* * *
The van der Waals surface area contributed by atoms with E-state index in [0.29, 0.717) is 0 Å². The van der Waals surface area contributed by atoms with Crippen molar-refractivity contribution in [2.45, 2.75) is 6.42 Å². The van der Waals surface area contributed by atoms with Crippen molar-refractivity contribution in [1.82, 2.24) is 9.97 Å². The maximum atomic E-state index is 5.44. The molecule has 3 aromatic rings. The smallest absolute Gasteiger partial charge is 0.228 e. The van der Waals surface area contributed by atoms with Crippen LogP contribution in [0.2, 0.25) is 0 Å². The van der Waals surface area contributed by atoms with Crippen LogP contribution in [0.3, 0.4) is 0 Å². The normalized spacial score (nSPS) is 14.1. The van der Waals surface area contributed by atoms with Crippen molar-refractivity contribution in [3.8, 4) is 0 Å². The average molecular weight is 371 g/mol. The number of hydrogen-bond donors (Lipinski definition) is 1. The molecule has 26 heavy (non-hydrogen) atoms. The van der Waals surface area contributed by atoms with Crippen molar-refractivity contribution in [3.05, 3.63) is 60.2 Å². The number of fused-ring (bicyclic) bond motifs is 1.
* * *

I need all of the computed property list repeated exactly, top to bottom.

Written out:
The van der Waals surface area contributed by atoms with E-state index in [0.29, 0.717) is 0 Å². The van der Waals surface area contributed by atoms with Crippen molar-refractivity contribution in [2.45, 2.75) is 6.42 Å². The van der Waals surface area contributed by atoms with Crippen molar-refractivity contribution in [1.82, 2.24) is 9.97 Å². The maximum atomic E-state index is 5.44. The molecule has 3 aromatic rings. The smallest absolute Gasteiger partial charge is 0.228 e. The van der Waals surface area contributed by atoms with Crippen LogP contribution in [0.2, 0.25) is 0 Å². The van der Waals surface area contributed by atoms with Crippen LogP contribution in [0.3, 0.4) is 0 Å². The normalized spacial score (nSPS) is 14.1. The van der Waals surface area contributed by atoms with Crippen molar-refractivity contribution in [3.8, 4) is 0 Å². The average molecular weight is 371 g/mol. The number of hydrogen-bond donors (Lipinski definition) is 1. The molecule has 26 heavy (non-hydrogen) atoms. The van der Waals surface area contributed by atoms with Crippen molar-refractivity contribution in [3.05, 3.63) is 60.2 Å². The number of fused-ring (bicyclic) bond motifs is 1.